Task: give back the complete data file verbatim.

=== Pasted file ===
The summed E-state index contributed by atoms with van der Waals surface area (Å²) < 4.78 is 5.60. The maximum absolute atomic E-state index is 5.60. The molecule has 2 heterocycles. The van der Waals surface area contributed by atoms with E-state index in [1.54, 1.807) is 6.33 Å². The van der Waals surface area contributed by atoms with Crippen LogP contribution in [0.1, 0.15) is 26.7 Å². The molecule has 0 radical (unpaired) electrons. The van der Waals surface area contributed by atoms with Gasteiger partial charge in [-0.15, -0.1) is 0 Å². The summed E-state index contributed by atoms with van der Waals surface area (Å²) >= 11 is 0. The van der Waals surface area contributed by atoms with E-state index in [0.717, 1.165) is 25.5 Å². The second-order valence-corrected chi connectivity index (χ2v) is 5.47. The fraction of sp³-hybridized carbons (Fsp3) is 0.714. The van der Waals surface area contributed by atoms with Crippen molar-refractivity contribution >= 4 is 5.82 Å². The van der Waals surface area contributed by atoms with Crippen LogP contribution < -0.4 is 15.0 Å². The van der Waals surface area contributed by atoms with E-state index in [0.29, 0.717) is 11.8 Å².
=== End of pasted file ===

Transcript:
The summed E-state index contributed by atoms with van der Waals surface area (Å²) < 4.78 is 5.60. The maximum absolute atomic E-state index is 5.60. The molecule has 2 heterocycles. The van der Waals surface area contributed by atoms with E-state index in [1.54, 1.807) is 6.33 Å². The van der Waals surface area contributed by atoms with Crippen LogP contribution in [0.1, 0.15) is 26.7 Å². The molecule has 0 radical (unpaired) electrons. The van der Waals surface area contributed by atoms with Gasteiger partial charge in [-0.15, -0.1) is 0 Å². The summed E-state index contributed by atoms with van der Waals surface area (Å²) >= 11 is 0. The van der Waals surface area contributed by atoms with E-state index in [0.717, 1.165) is 25.5 Å². The second-order valence-corrected chi connectivity index (χ2v) is 5.47. The fraction of sp³-hybridized carbons (Fsp3) is 0.714. The van der Waals surface area contributed by atoms with Crippen molar-refractivity contribution >= 4 is 5.82 Å². The van der Waals surface area contributed by atoms with Crippen LogP contribution < -0.4 is 15.0 Å². The van der Waals surface area contributed by atoms with E-state index in [0.29, 0.717) is 11.8 Å².